CONCORD – House Republican Leader Dick Hinch
(R-Merrimack) issued a statement following the New Hampshire House vote to pass
HB109, requiring background checks for commercial firearms sales and HB514,
imposing a waiting period between the purchase and delivery of a firearm.
“New Hampshire is ranked as one
of the safest states in America. The vast majority of gun owners in New
Hampshire are honest, law abiding citizens. These bills are an unnecessary
attempt to solve a problem that, quite frankly, doesn’t exist in our state and
has the potential to make criminals out of responsible gun owners,” Hinch said.
“These bills are not necessary,
are an excessive government overreach, and a severe restriction of 2nd
Amendment rights. The provisions in these bills do nothing to alleviate the
concerns of the proponents and just cause more red tape and are intrusive to
the rights of law abiding citizens.
CONCORD – House Republican Leader Dick Hinch issued a statement following the New Hampshire House vote to pass HB560, relative to single-use carryout bags.. The bill would require every store or food service business to “provide reusable plastic or recycled paper bags to customers for no less than 10 cents.”
“Businesses and consumers can currently choose to provide or use reusable or biodegradable options on their own. House Democrats aren’t satisfied with asking consumers to make better choices, they want to force businesses to provide you with a certain kind of bag, and charge you for it. The number of regulations, mandates, taxes, and fees that House Democrats are proposing and passing this year is just astounding, and this 10 cent bag tax is just another example.”
CONCORD – House Republican Leader Dick Hinch issued a statement following the New Hampshire House vote to pass HB558, restricting the distribution of plastic straws. The bill would require every food service business to only provide a plastic straw when explicitly asked for by the customer.
“House Democrats just passed a more stringent ban on plastic straws than California. Even California recognizes that plastic straws have a place in society, and they chose to only apply their prohibition to full-service restaurants. If this bill becomes law, and you’re driving away from receiving your drive thru milkshake or iced coffee realizing you forgot to ask for a straw, just remember that even your friends in California have more straw freedom than you do here in the Live Free or Die state.”
CONCORD – House Republican Leader Dick Hinch
issued a statement following the House vote on HB186, establishing a state
minimum wage and providing for adjustments to the minimum wage. The bill would
establish a state minimum wage of $9.50 per hour in 2020, then raise it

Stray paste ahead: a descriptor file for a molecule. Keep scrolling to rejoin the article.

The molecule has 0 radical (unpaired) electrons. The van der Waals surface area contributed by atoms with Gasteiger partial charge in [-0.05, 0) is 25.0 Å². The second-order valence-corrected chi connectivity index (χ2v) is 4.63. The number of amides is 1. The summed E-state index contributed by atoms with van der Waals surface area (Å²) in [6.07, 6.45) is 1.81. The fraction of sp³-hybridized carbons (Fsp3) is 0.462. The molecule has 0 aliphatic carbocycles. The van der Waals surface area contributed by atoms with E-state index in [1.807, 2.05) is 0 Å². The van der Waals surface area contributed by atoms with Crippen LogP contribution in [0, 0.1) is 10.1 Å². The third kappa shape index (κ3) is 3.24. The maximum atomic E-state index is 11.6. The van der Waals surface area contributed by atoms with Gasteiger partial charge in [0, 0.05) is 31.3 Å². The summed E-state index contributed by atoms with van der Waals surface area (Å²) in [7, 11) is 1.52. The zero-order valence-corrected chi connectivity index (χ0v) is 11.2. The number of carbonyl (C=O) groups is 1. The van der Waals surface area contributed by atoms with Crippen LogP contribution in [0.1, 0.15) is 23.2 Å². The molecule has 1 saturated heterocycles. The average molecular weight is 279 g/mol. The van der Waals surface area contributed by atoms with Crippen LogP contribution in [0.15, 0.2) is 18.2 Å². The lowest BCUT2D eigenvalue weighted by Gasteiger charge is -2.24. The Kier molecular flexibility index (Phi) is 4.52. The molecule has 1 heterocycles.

incrementally to $12.00 per hour by 2023.
“So far this year, House Democrats have passed bills that signal to our small businesses that they want them to pay higher taxes, higher electric rates, and provide family leave insurance and have their employees pay a tax on their wages to pay for it. Now they want to tell them how much to pay their employees, even if it’s unsustainable. Where does it stop?” Hinch said.
“We have one of the lowest unemployment rates in the county, and a shortage of workers. This has created a market where businesses compete for workers, and it has driven up wages. This is how economics should work. Artificially raising wages will force job creators to rethink hiring, cut hours, or look to automation. State government should stop telling job creators how to run their businesses.”
CONCORD – House Republican Leader Dick Hinch (R-Merrimack) reacted to the House Ways & Means committee vote of 10-9 to recommend HB632, repealing the education tax credit, ought to pass.
“Many Democrats, including the committee chair, have a vendetta against this program that helps less fortunate kids. I don’t understand how a party who claims to be pro-education wants to put the kibosh on giving families the opportunity to pursue a personalized education path. The committee heard hours of compelling testimony from dozens of kids that have benefited from this program, and all but one Democrat turned their back on them.”
CONCORD – House Republican Leader Dick Hinch (R-Merrimack) reacted to the Criminal Justice & Public Safety committee vote on HB 687, relative to extreme risk protection orders. The committee voted 20-0 to retain HB687 in committee.
“Today’s vote in the Criminal Justice and Public Safety committee is another example of the Democrats’ rushed agenda hitting a roadblock due to lack of planning and transparency. Prior to the executive session held today, Democrats did not provide the courtesy to Republicans to review the amendment ahead of the vote. Even some of the Democrats did not see it. This is the kind of backroom legislating we don’t need, especially on an issue as serious as removing firearms from law abiding citizens based on an accusation.”